If you would like to read more on this — by economists and other social scientists — Wilson.cat is one intellectual resource for independence. The site represents writings of prominent scholars favoring independence — or at least an informed referendum — for Catalonia.
I am surprised this initiative is not receiving more attention. If you were to ask in which ways economists today are having the most influence on the world, this movement would be close to the top of the list. Among the economists involved are Andreu Mas-Colell, Pol Antràs, Jordi Galí, and Xavier Sala-i-Martin, all of whom are extremely well known in the profession.
Personally, I am still waiting to hear why Catalonian independence would not bring the fiscal death knell of current Spain, and thus also the collapse of current eurozone arrangements and perhaps also a eurozone-wide depression. Otherwise I would gladly entertain Catalonia as an independent nation, or perhaps after the crisis has passed a referendum can be held. When referenda are held during tough times, it is often too easy to get a “no” vote against anything connected with the status quo.
Is the view simply that “now is the time to strike” and “it is worth it”? Obviously, an independence movement will not wish to speak too loudly about transition costs, but I would wish for more transparency. Or is the view that Spain could fiscally survive the shock of losing about twenty percent of its economy, with all the uncertainties and transition costs along the way? That could be argued, but frankly I doubt it, OMT or not, furthermore other regions would claim more autonomy too. An alternative, more moralizing view is that the fiscal problems are “Spain’s fault in the first place” and need not be discussed too much by the pro-independence side, but I am more consequentialist and marginal product-oriented than that.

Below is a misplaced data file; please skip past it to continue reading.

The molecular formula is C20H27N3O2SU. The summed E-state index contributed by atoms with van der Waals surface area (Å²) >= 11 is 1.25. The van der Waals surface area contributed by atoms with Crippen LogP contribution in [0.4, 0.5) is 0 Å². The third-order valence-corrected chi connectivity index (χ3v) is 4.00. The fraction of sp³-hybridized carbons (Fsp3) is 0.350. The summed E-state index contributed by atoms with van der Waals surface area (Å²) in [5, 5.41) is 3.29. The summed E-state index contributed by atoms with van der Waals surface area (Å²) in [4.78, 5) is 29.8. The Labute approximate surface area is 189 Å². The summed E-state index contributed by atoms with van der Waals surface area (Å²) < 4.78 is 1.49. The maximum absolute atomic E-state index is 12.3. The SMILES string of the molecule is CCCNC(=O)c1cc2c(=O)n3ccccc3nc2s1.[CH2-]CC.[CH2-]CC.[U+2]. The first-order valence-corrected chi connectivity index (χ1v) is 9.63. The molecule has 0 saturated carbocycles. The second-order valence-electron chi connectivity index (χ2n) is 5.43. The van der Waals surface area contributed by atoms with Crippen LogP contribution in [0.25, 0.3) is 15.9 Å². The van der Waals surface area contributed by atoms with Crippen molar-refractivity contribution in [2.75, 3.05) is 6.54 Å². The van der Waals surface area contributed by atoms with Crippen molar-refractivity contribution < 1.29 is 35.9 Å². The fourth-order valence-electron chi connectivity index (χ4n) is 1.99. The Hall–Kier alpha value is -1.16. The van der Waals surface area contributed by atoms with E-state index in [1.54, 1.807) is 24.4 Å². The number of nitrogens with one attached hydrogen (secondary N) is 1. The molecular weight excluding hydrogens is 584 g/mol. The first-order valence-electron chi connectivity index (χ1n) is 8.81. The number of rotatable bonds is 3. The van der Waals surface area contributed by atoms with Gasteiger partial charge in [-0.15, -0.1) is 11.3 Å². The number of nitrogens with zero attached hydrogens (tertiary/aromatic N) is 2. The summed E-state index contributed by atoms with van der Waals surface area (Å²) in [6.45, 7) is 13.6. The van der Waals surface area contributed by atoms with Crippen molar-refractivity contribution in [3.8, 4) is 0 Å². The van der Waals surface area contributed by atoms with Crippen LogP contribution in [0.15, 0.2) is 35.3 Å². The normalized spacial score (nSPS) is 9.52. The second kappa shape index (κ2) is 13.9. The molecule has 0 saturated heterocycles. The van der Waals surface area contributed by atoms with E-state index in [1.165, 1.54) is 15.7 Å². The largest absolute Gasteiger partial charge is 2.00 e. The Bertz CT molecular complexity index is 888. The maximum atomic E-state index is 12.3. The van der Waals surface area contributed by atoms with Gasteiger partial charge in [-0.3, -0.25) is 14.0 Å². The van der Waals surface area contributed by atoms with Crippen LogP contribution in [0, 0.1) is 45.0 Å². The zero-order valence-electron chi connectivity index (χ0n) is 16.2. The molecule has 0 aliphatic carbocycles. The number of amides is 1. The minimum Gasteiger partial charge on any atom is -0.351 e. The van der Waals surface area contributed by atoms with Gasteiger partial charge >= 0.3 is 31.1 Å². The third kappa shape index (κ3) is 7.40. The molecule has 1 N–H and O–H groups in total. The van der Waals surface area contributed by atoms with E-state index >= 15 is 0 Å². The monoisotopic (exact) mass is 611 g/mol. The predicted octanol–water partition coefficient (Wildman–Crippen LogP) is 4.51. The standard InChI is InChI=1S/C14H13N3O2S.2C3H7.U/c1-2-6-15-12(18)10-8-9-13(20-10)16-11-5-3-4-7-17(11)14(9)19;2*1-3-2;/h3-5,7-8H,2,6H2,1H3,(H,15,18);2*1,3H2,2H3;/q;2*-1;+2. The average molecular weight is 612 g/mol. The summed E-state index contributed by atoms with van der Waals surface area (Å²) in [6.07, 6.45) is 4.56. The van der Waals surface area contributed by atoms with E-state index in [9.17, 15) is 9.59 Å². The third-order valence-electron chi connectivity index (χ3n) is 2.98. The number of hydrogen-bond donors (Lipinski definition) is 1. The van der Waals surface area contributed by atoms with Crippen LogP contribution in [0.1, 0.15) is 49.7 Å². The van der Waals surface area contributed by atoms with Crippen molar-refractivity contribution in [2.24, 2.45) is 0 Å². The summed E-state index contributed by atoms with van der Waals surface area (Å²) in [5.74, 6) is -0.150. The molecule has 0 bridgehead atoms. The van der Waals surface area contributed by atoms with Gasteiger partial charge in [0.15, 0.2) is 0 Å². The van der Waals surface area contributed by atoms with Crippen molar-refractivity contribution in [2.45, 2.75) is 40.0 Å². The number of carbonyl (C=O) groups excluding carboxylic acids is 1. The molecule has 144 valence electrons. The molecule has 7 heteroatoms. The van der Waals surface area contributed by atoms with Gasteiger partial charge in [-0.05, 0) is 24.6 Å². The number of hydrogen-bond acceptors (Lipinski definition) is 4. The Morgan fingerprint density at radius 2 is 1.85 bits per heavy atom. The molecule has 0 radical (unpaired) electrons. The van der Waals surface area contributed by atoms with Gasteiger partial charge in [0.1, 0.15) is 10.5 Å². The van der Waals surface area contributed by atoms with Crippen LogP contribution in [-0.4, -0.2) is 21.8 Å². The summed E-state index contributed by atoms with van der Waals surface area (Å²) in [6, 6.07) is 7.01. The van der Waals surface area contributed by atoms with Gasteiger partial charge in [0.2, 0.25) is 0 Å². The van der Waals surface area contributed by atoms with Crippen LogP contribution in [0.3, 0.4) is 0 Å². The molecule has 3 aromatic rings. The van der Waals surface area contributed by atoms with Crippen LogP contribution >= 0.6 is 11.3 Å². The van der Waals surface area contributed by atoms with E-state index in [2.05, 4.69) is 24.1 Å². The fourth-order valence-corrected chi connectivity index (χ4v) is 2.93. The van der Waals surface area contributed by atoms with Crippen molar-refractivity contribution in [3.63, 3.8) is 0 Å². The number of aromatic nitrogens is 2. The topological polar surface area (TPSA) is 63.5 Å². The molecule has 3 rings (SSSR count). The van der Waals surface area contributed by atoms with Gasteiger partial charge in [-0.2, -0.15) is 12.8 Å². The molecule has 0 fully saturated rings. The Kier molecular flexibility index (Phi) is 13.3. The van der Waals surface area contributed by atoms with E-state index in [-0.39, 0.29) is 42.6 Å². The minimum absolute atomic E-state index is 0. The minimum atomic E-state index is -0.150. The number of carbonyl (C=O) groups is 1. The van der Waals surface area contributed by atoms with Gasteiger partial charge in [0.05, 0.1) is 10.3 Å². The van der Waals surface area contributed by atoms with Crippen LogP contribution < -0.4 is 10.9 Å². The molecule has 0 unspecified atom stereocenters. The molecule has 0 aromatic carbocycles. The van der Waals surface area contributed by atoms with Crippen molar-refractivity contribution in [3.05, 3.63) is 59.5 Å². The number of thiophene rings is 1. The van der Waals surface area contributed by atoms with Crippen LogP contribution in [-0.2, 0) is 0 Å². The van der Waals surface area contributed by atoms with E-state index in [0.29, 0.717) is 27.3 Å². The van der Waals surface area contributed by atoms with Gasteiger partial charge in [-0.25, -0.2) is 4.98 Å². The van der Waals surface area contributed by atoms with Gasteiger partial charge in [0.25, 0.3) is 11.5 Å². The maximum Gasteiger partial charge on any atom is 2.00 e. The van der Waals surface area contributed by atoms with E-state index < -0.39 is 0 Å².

This piece, in Catalan, does cover the fiscal implications of debt assumption for an independent Catalonia. The site also links to this somewhat spare piece by Gary Becker, but I still want more of a discussion of the issues raised above.
Keep in mind that two clocks are ticking. The first is that education in Catalonia is becoming increasingly “hispanicized,” the second is that as economic conditions in Spain improve, or maybe just become seen as a new normal, getting a pro-secession vote in a referendum may become harder. It doesn’t quite seem like “do or die” right now, but overall time probably is not on the side of Catalonian independence.
If anyone connected with the independence movement could point me to source materials addressing my questions, I would gladly cover it more on MR.